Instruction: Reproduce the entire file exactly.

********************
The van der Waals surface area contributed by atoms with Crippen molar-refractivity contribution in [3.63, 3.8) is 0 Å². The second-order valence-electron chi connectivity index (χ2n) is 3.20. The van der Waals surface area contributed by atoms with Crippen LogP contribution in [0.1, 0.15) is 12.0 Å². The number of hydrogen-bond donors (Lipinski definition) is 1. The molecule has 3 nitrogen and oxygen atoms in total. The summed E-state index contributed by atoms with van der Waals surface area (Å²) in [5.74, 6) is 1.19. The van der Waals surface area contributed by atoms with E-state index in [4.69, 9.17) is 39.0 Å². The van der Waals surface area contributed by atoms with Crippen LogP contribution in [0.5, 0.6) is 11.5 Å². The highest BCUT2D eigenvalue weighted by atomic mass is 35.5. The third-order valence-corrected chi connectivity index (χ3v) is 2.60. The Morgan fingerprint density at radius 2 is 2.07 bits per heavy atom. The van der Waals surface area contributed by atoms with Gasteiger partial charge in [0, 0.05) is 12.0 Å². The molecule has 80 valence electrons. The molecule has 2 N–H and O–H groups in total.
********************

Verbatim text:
The van der Waals surface area contributed by atoms with Crippen molar-refractivity contribution in [3.63, 3.8) is 0 Å². The second-order valence-electron chi connectivity index (χ2n) is 3.20. The van der Waals surface area contributed by atoms with Crippen LogP contribution in [0.1, 0.15) is 12.0 Å². The number of hydrogen-bond donors (Lipinski definition) is 1. The molecule has 3 nitrogen and oxygen atoms in total. The summed E-state index contributed by atoms with van der Waals surface area (Å²) in [5.74, 6) is 1.19. The van der Waals surface area contributed by atoms with E-state index in [4.69, 9.17) is 39.0 Å². The van der Waals surface area contributed by atoms with Crippen LogP contribution in [0.5, 0.6) is 11.5 Å². The highest BCUT2D eigenvalue weighted by atomic mass is 35.5. The third-order valence-corrected chi connectivity index (χ3v) is 2.60. The Morgan fingerprint density at radius 2 is 2.07 bits per heavy atom. The van der Waals surface area contributed by atoms with Gasteiger partial charge in [0, 0.05) is 12.0 Å². The molecule has 80 valence electrons. The molecule has 2 N–H and O–H groups in total.